The Latest: International court ‘undeterred’ by Bolton
WASHINGTON (AP) — The Latest on the U.S. stance against the International Criminal Court (all times local):
The International Criminal Court says it will continue to do its work “undeterred,” despite National security adviser John Bolton’s condemnation.
Bolton asserted Monday the court “threatens American sovereignty and U.S. national security interests.”
The Netherlands-based court said in a statement Tuesday it was established by a treaty supported by 123 countries. It says it prosecuted cases only when those countries failed to do so or did not do so “genuinely.”
The court pledges to “continue to do its work undeterred, in accordance with those principles and the overarching idea of the rule of law.”
Bolton’s speech came as an ICC judge was expected to soon announce a decision on a request from prosecutors to open an investigation into allegations of war crimes committed by Afghan national security forces, Taliban and Haqqani network militants and U.S. forces and intelligence in Afghanistan.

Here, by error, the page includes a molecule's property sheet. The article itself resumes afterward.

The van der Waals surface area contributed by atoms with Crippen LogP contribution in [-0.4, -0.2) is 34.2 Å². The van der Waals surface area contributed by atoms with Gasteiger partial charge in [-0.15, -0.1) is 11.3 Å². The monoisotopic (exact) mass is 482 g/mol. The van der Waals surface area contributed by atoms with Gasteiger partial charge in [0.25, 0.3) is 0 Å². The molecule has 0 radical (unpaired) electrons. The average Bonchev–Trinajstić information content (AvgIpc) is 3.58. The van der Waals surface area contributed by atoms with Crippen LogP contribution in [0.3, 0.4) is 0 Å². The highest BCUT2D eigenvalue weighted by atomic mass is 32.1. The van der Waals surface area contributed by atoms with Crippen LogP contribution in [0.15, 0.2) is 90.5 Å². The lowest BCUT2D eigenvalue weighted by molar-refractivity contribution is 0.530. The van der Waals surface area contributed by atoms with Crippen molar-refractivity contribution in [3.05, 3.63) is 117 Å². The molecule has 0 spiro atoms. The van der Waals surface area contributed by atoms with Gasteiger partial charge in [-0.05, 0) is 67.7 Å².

Iran’s foreign minister is criticizing the United States for its opposition to the International Criminal Court.
Mohammad Javad Zarif said on his Twitter account Tuesday, “The US threatens to impose sanctions on the ICC & even prosecute its judges in American courts. Where is the outrage?”
He says, “The boorishness of this rogue US regime seems to know no bounds.”
U.S. national security adviser John Bolton on Monday denounced the legitimacy of the Netherlands-based court, which was created in 2002 to prosecute war crimes.
Bolton says the U.S. “will not cooperate with the ICC.” He says “the ICC is already dead to us.”
America’s long-running reluctant relationship with the International Criminal Court has come to a crashing halt.
Decades of U.S. suspicions about the tribunal and its global jurisdiction spilled into open hostility Monday amid threats of sanctions if it investigates U.S. troops in Afghanistan.
National security adviser John Bolton denounced the legitimacy of the Netherlands-based court, which was created in 2002 to prosecute war crimes and crimes of humanity and genocide.
Human Rights Watch says any U.S. action to scuttle ICC inquiries on Afghanistan and Palestine would demonstrate the administration is more concerned with “coddling serial rights abusers” than “supporting impartial justice.”